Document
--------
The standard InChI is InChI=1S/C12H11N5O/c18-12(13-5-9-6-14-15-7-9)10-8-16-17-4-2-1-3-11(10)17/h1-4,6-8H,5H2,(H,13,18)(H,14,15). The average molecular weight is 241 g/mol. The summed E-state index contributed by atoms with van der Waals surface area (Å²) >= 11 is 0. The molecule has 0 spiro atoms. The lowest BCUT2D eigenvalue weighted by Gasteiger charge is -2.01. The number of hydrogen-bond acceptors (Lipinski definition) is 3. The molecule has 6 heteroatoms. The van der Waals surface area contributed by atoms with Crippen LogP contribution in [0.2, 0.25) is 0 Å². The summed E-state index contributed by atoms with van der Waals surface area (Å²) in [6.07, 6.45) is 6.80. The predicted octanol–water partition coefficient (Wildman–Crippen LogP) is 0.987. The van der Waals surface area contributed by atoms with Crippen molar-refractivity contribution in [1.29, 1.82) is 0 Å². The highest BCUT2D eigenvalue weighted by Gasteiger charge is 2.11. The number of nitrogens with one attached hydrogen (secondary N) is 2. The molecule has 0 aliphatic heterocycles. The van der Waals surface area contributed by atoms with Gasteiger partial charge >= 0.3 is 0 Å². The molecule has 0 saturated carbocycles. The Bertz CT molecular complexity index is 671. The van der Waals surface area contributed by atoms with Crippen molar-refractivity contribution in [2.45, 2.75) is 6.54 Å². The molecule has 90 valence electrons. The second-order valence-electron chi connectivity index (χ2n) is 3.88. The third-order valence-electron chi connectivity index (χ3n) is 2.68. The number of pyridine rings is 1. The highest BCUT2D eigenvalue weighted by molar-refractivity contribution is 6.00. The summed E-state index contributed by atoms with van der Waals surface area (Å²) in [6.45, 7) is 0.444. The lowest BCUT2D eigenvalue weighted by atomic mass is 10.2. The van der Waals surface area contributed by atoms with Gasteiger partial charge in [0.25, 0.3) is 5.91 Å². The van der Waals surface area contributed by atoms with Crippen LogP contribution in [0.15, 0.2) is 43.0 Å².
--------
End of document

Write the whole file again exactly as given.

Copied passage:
The standard InChI is InChI=1S/C12H11N5O/c18-12(13-5-9-6-14-15-7-9)10-8-16-17-4-2-1-3-11(10)17/h1-4,6-8H,5H2,(H,13,18)(H,14,15). The average molecular weight is 241 g/mol. The summed E-state index contributed by atoms with van der Waals surface area (Å²) >= 11 is 0. The molecule has 0 spiro atoms. The lowest BCUT2D eigenvalue weighted by Gasteiger charge is -2.01. The number of hydrogen-bond acceptors (Lipinski definition) is 3. The molecule has 6 heteroatoms. The van der Waals surface area contributed by atoms with Crippen LogP contribution in [0.2, 0.25) is 0 Å². The summed E-state index contributed by atoms with van der Waals surface area (Å²) in [6.07, 6.45) is 6.80. The predicted octanol–water partition coefficient (Wildman–Crippen LogP) is 0.987. The van der Waals surface area contributed by atoms with Crippen molar-refractivity contribution in [1.29, 1.82) is 0 Å². The highest BCUT2D eigenvalue weighted by Gasteiger charge is 2.11. The number of nitrogens with one attached hydrogen (secondary N) is 2. The molecule has 0 aliphatic heterocycles. The van der Waals surface area contributed by atoms with Gasteiger partial charge >= 0.3 is 0 Å². The molecule has 0 saturated carbocycles. The Bertz CT molecular complexity index is 671. The van der Waals surface area contributed by atoms with Crippen molar-refractivity contribution in [2.45, 2.75) is 6.54 Å². The molecule has 90 valence electrons. The second-order valence-electron chi connectivity index (χ2n) is 3.88. The third-order valence-electron chi connectivity index (χ3n) is 2.68. The number of pyridine rings is 1. The highest BCUT2D eigenvalue weighted by molar-refractivity contribution is 6.00. The summed E-state index contributed by atoms with van der Waals surface area (Å²) in [6.45, 7) is 0.444. The lowest BCUT2D eigenvalue weighted by atomic mass is 10.2. The van der Waals surface area contributed by atoms with Gasteiger partial charge in [0.25, 0.3) is 5.91 Å². The van der Waals surface area contributed by atoms with Crippen LogP contribution in [0.15, 0.2) is 43.0 Å².